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Is FortNite Taking Over Your Home?

For many parents, just hearing the word “FortNite” conjures up all sorts of feels. It may be something you love to play right along with your kids — or you may be totally over everything FortNite — especially those awkward victory dances every kid seems to know. It’s recently been estimated that over 40 million people are playing it! If it feels like this little game is taking over your life, and any free time your child used to have, help is here.

So what exactly is it? FortNite: Battle Royale is a free-to-play online shooting/survival game. It’s a multi-player battle that starts with 100 people all being dropped onto an island together. The object is to collect weapons and build forts, while trying to eliminate the players. You can either choose to play alone, or with up to four other people where you work together to survive. The goal is to be the last player standing.

Here are a few things that make the game great.

  1. FortNite fosters many of the same STEM skills it takes to play Minecraft.
  2. In-app purchases are available but they aren’t pushed on the user.
  3. Each round only takes 20 minutes to play and built-in parental controls are available.

Here are a few things that make the game tricky:

  1. The game is rated 12 and is a lot like a virtual Hunger Games. This means there is fighting, shooting and people die. (However, the violence is cartoonish in nature and there is no blood or gore.)
  2. Because 100 people play at a time, there have been reports of children being groomed by adults in the game under false pretenses. This has mostly been through the private chat feature.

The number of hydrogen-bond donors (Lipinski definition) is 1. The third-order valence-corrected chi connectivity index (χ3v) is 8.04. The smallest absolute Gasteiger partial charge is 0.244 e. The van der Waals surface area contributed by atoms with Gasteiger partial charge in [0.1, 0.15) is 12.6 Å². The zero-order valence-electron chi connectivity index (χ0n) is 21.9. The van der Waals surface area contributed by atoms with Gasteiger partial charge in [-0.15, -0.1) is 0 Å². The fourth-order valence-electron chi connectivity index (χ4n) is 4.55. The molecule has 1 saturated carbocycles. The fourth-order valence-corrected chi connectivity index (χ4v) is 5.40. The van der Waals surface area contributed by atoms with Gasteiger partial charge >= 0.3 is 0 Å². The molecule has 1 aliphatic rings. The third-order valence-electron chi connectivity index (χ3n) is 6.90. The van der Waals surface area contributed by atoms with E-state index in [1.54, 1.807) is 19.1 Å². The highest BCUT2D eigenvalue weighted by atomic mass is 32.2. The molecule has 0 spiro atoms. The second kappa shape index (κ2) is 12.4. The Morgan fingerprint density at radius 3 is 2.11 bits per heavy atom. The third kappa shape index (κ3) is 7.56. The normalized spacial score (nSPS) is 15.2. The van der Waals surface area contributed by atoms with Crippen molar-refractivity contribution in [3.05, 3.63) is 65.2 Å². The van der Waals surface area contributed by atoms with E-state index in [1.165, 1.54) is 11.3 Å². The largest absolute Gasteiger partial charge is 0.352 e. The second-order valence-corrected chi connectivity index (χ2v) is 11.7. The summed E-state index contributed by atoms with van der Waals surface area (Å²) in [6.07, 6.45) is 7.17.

3. Since there are so many people playing the same game at once, your child is likely to lose a lot… and if they can’t handle that well, it won’t be much fun for you.

Each game is played in real time, it can’t be paused and typically only lasts about 20 minutes. So while this means it may be easy for a parent to set a time limit on play, if your child is playing on a team, be aware that they won’t want to leave at just any time because they’ll be letting down the whole squad.

Ideas for limit setting

While FortNite can actually be a decent social experience (because they can hop on to collaborate and chat with their friends), it is not a healthy substitute for real, personal interaction. If you’ve determined that it’s time to set some tighter limits around playtime, it may mean loosening others. Maybe you can explain that since you’re going to be allowing less time for game play, you’ve decided they can stay up a little later at night, or make special plans with a friend.

How do you know what is a reasonable amount of time to play? As a rule of thumb, five rounds of FortNite will take about an hour if they win every round. This is pretty unlikely, so some rounds will be shorter. The best approach is to periodically check in on your child to ask how many rounds they have left. This will help to manage their expectations, and allow them to communicate to their online friends that they can only commit to a certain number of games. Here are some strategies you might consider to create healthy boundaries around gameplay.

  • Earning play time. One strategy that’s become popular with parents is awarding play time in exchange for reading (or chore) time. If your child reads for a half hour, they can play for the same amount of time.
  • Weekend play. Some parents already have rules around the use of screens during the week, but allowing your child to play FortNite only on the weekends could keep the weeknight power struggles at bay.
  • First things first. If you’re comfortable allowing your child to play video games during the week, perhaps your only rule is that they’ve completed any necessary household chores, practiced their sport or completed their homework before they sit down to play.
  • Play to unwind. Or perhaps the reverse is best. Maybe as a means of transitioning from school to home, you allow your child a set amount of play time as soon as they walk in the door. Once that number of rounds are complete, devices will be shut off for the rest of the night so dinner, chores, homework and any other family interactions will not be interrupted.
  • Change in-game controls. If your issue has nothing to do with the amount of time your child is playing, and rather your concern over what they may be exposed to, a quick Google search will show you how to shut off voice chat, or activate parental controls on the account.